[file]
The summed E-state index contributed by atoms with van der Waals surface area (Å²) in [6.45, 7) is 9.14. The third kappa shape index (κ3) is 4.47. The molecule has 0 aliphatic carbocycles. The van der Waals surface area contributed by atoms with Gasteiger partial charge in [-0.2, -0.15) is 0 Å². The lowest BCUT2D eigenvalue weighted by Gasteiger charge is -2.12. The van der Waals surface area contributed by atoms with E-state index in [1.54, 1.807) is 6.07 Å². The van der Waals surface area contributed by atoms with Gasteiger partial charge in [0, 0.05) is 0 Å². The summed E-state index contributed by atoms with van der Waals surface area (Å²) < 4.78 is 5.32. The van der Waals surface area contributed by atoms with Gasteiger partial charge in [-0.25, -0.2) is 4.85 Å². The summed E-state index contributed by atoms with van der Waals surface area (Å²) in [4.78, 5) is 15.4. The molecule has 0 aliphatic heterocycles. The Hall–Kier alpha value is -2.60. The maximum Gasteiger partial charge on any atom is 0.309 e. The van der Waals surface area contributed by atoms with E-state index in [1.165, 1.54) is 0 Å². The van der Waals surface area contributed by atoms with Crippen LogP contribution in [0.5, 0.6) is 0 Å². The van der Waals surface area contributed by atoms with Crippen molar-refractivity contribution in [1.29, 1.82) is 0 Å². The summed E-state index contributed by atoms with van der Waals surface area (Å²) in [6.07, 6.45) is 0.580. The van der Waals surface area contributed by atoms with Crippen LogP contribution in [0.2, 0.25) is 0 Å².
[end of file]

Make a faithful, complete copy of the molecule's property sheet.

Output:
The summed E-state index contributed by atoms with van der Waals surface area (Å²) in [6.45, 7) is 9.14. The third kappa shape index (κ3) is 4.47. The molecule has 0 aliphatic carbocycles. The van der Waals surface area contributed by atoms with Gasteiger partial charge in [-0.2, -0.15) is 0 Å². The lowest BCUT2D eigenvalue weighted by Gasteiger charge is -2.12. The van der Waals surface area contributed by atoms with E-state index in [1.54, 1.807) is 6.07 Å². The van der Waals surface area contributed by atoms with Gasteiger partial charge in [0, 0.05) is 0 Å². The summed E-state index contributed by atoms with van der Waals surface area (Å²) < 4.78 is 5.32. The van der Waals surface area contributed by atoms with Gasteiger partial charge in [-0.25, -0.2) is 4.85 Å². The summed E-state index contributed by atoms with van der Waals surface area (Å²) in [4.78, 5) is 15.4. The molecule has 0 aliphatic heterocycles. The Hall–Kier alpha value is -2.60. The maximum Gasteiger partial charge on any atom is 0.309 e. The van der Waals surface area contributed by atoms with E-state index in [1.165, 1.54) is 0 Å². The van der Waals surface area contributed by atoms with Crippen LogP contribution in [0.5, 0.6) is 0 Å². The van der Waals surface area contributed by atoms with Crippen molar-refractivity contribution in [1.29, 1.82) is 0 Å². The summed E-state index contributed by atoms with van der Waals surface area (Å²) in [6.07, 6.45) is 0.580. The van der Waals surface area contributed by atoms with Crippen LogP contribution in [0.2, 0.25) is 0 Å².